Poet Terrance Hayes: Anything but Invisible

Studio 360

Terrance Hayesmight be the only person ever to win a MacArthur fellowship, a National Book Award, and to be named one of People Magazine's Sexiest Men Alive. By any standard, that's a lot of recognition. But in the poetry world, it's even more impressive. "Art is not the kind of thing where you get what you put into it all the time," Hayes tells Kurt Andersen. "So I learned to not expect anything, other than the sort of joy of having a poem in front of me."

Hayes's latest book of poetry, How to Be Drawn, came out earlier this month. His poems reference pop culture with surprising agility, showcasing his ability to draw inspiration from pretty much any source, high or low. Sylvia Plath, Ralph Ellison, Marcus Garvey, and Billie Holiday have all received nods in Hayes' poetry. One poem, "The Carpenter Ant," plays with the song "His Pain" by BJ the Chicago Kid, featuring Kendrick Lamar:

I would love to shape, as Perumthachan,
the master sculptor, carpenter and architect
of India is said to have shaped, a beautiful tree

into the coffin in which I am to be buried,
I know whatever we place in a coffin, the coffin
remains empty, I know nothing buried is buried,
I don't know why God keeps blessing me,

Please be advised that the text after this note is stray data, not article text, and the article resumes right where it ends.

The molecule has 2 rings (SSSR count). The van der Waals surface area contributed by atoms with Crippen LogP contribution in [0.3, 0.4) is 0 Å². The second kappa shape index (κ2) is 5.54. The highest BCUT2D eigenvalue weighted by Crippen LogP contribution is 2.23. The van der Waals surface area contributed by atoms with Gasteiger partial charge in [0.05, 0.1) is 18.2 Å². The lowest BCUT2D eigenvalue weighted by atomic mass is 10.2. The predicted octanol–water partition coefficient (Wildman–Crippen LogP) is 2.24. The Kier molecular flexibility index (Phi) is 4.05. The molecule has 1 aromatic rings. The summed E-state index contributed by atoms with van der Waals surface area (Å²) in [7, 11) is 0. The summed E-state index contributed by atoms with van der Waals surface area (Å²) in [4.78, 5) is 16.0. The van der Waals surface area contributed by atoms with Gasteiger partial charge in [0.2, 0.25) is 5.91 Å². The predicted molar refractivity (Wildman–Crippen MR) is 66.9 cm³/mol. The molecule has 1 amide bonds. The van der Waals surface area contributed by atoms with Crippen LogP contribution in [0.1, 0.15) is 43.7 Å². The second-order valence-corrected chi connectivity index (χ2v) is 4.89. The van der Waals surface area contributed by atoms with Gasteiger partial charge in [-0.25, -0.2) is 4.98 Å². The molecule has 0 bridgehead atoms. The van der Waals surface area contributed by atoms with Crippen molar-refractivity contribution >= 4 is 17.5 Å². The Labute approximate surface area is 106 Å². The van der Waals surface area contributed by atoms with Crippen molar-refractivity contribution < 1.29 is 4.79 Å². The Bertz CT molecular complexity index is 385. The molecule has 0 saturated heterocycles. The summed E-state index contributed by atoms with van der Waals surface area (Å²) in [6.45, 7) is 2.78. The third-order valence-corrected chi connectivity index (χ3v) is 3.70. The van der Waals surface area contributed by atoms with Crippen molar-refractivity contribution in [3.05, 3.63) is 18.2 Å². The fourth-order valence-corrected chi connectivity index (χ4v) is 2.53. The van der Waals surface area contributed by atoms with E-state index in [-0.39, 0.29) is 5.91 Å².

I don't know why God keeps blessing me.

Bonus Track: Terrance Hayes reads"The Carpenter Ant"

"Music is a great marker for me in terms of breadth," Hayes explains. While his musical references range far and wide, Hayes keeps his thematic material closer to home. Hayes grew up in South Carolina, where he was one of the only black students at a very preppy high school. But he says that race didn't define him as a kid. "I was a basketball player, and I ran track, and I was a visual artist. So an anonymous black kid would have had a completely different experience than I did."

With all his accolades, invisibility hasn't been too much of an issue for Hayes. But as a theme, it's certainly present in his work. His poem "How to Draw an Invisible Man" plays with Ralph Ellison's take on black invisibility in the eyes of white society. "The thing that I've decided is, I don't want to be invisible, but I'd like to be transparent. I want people to see what I'm thinking and see through me," he says. "I'm about 6'6''. You know, I don't have trouble walking into a room. I would prefer to be more invisible, in fact, than I am."

Bonus Track: Terrance Hayes reads"How to Draw an Invisible Man"